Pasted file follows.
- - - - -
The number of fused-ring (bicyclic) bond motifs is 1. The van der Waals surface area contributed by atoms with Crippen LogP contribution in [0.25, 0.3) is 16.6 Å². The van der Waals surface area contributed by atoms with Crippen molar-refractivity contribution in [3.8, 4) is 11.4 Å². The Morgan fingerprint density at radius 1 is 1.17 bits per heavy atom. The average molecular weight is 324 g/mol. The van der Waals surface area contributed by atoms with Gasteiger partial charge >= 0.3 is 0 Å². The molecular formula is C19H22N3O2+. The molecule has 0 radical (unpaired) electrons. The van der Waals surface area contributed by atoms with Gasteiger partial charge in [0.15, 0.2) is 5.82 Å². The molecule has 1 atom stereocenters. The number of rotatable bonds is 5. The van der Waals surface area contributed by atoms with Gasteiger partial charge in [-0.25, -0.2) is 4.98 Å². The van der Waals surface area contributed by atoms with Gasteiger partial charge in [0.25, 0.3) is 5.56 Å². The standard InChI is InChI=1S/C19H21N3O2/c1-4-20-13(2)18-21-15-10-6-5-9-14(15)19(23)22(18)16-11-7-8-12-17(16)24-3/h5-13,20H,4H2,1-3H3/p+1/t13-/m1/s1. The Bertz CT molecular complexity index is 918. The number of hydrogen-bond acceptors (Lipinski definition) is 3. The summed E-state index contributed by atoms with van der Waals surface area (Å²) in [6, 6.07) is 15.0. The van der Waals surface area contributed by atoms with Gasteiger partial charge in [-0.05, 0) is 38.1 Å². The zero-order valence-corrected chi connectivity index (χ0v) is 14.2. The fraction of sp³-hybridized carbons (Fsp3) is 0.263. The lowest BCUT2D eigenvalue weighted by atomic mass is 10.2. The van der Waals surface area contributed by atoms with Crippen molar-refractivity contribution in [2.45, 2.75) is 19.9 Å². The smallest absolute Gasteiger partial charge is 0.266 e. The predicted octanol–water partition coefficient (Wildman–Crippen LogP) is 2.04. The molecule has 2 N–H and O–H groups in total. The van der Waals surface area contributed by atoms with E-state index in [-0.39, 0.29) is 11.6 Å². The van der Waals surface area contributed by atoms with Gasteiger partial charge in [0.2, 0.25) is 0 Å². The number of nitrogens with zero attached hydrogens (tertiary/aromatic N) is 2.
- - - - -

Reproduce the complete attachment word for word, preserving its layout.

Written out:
The number of fused-ring (bicyclic) bond motifs is 1. The van der Waals surface area contributed by atoms with Crippen LogP contribution in [0.25, 0.3) is 16.6 Å². The van der Waals surface area contributed by atoms with Crippen molar-refractivity contribution in [3.8, 4) is 11.4 Å². The Morgan fingerprint density at radius 1 is 1.17 bits per heavy atom. The average molecular weight is 324 g/mol. The van der Waals surface area contributed by atoms with Gasteiger partial charge >= 0.3 is 0 Å². The molecular formula is C19H22N3O2+. The molecule has 0 radical (unpaired) electrons. The van der Waals surface area contributed by atoms with Gasteiger partial charge in [0.15, 0.2) is 5.82 Å². The molecule has 1 atom stereocenters. The number of rotatable bonds is 5. The van der Waals surface area contributed by atoms with Gasteiger partial charge in [-0.25, -0.2) is 4.98 Å². The van der Waals surface area contributed by atoms with Gasteiger partial charge in [0.25, 0.3) is 5.56 Å². The standard InChI is InChI=1S/C19H21N3O2/c1-4-20-13(2)18-21-15-10-6-5-9-14(15)19(23)22(18)16-11-7-8-12-17(16)24-3/h5-13,20H,4H2,1-3H3/p+1/t13-/m1/s1. The Bertz CT molecular complexity index is 918. The number of hydrogen-bond acceptors (Lipinski definition) is 3. The summed E-state index contributed by atoms with van der Waals surface area (Å²) in [6, 6.07) is 15.0. The van der Waals surface area contributed by atoms with Gasteiger partial charge in [-0.05, 0) is 38.1 Å². The zero-order valence-corrected chi connectivity index (χ0v) is 14.2. The fraction of sp³-hybridized carbons (Fsp3) is 0.263. The lowest BCUT2D eigenvalue weighted by atomic mass is 10.2. The van der Waals surface area contributed by atoms with Crippen molar-refractivity contribution in [2.45, 2.75) is 19.9 Å². The smallest absolute Gasteiger partial charge is 0.266 e. The predicted octanol–water partition coefficient (Wildman–Crippen LogP) is 2.04. The molecule has 2 N–H and O–H groups in total. The van der Waals surface area contributed by atoms with E-state index in [-0.39, 0.29) is 11.6 Å². The van der Waals surface area contributed by atoms with Gasteiger partial charge in [0.2, 0.25) is 0 Å². The number of nitrogens with zero attached hydrogens (tertiary/aromatic N) is 2.